If involving your husband is not possible, we would recommend that you sign a slightly reworded document in the presence of two people who share your faith. Doing this acknowledges that the marriage was not only a state matter, but also a religious one. We would encourage you not to date  until the divorce is final in both these ways.

The spiritual side might require more creativity on your part. Perhaps the assistance of wise friends or a pastor can be enlisted.  We are certain that once both these processes are complete, you will truly feel that you have broken the emotional bonds of your marriage.You will then feel able to wholeheartedly give of yourself to another man.

We hope you have had some counseling to examine what led you to choose your (soon-to-be-ex) spouse and what patterns of your own behavior you should be aware of before remarrying. We sympathize with your strong desire to be a mother and recognize the realities of biology, but we urge you to enter into a new relationship with skills and awareness so that it may be one that flourishes and nurtures a life-long commitment.

Looking forward to hearing good news soon,

Rabbi Daniel and Susan Lapin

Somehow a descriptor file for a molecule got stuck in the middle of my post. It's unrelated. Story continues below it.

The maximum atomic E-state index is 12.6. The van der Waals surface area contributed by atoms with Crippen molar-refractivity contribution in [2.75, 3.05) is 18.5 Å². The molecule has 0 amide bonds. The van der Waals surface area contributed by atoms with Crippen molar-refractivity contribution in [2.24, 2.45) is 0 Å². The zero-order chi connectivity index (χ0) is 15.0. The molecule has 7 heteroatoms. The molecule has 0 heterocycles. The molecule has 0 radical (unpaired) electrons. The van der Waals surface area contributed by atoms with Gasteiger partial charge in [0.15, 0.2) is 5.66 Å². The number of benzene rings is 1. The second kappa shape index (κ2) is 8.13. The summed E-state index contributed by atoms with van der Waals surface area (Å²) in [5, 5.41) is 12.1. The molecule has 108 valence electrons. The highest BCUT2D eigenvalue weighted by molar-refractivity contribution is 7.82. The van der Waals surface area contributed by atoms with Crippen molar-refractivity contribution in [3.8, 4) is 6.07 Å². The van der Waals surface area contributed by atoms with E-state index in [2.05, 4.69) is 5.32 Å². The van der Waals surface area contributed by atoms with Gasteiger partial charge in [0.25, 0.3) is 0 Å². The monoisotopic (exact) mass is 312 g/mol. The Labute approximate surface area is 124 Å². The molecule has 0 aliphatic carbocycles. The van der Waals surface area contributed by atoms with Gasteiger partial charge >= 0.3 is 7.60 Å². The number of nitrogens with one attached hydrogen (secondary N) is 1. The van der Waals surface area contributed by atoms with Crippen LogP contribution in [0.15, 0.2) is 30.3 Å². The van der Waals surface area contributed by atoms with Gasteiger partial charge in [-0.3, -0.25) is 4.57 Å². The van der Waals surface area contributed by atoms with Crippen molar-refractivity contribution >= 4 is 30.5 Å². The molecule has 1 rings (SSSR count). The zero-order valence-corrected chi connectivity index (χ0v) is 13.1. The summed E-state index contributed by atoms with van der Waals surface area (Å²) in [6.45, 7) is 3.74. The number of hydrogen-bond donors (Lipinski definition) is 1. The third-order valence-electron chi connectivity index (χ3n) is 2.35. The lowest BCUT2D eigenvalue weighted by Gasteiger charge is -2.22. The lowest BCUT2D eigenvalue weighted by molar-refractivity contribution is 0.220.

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The Lasting Love Set

A combination of practical advice for dating, selecting a spouse and for understanding the deeper messages in Genesis where God reveals His wisdom on men and women.

 

Should we keep trying?

October 3rd, 2017 Posted by Ask the Rabbi 6 comments

My wife and I have had a pretty rough few years of marriage.  Issues like conflict between her and my family, and the two of us having different personalities are the main reasons for these problems.  I feel like some of my screw ups, (weak communication, insensitive at times) are part of  being a male, and not at all an intentional disrespect to her.  She feels that having 2 opposite personalities never lets us “click,” and she is ready to move on.  We have 2 kids, 6 & 8, and have been married for 14 years. 

 I don’t feel God would have  brought us together, only to give us a yearning for a “soul mate” after we have been blessed with so much.  Is the thought that there is someone who is more compatible, a legitimate reason for divorce?  Any resources you can point me to would be greatly appreciated.  I love your podcast and books.  

Thanks for your wisdom!

Matt M. 

Dear Matt,

It sounds like you and your wife have been on a downward spiral for a while. We do have a book recommendation based on your question, “Is the thought that there is someone who is more compatible, a legitimate reason for divorce?” The fact is that in our culture, one doesn’t need a “legitimate reason for divorce.” However, it sounds as if your wife is hesitating to move forward with ending the marriage perhaps because, even deep down, she believes that she made a covenant for life. Diane Medved’s readable and powerful book, Don’t Divorce: Powerful Arguments for Saving and Revitalizing Your Marriage, might give her reasons to rethink her picture of divorce in addition to whatever spiritual and religious views motivate her. Especially with two children in the picture, in our view, divorce should always be seen as the very last resort and only for the most extreme reasons.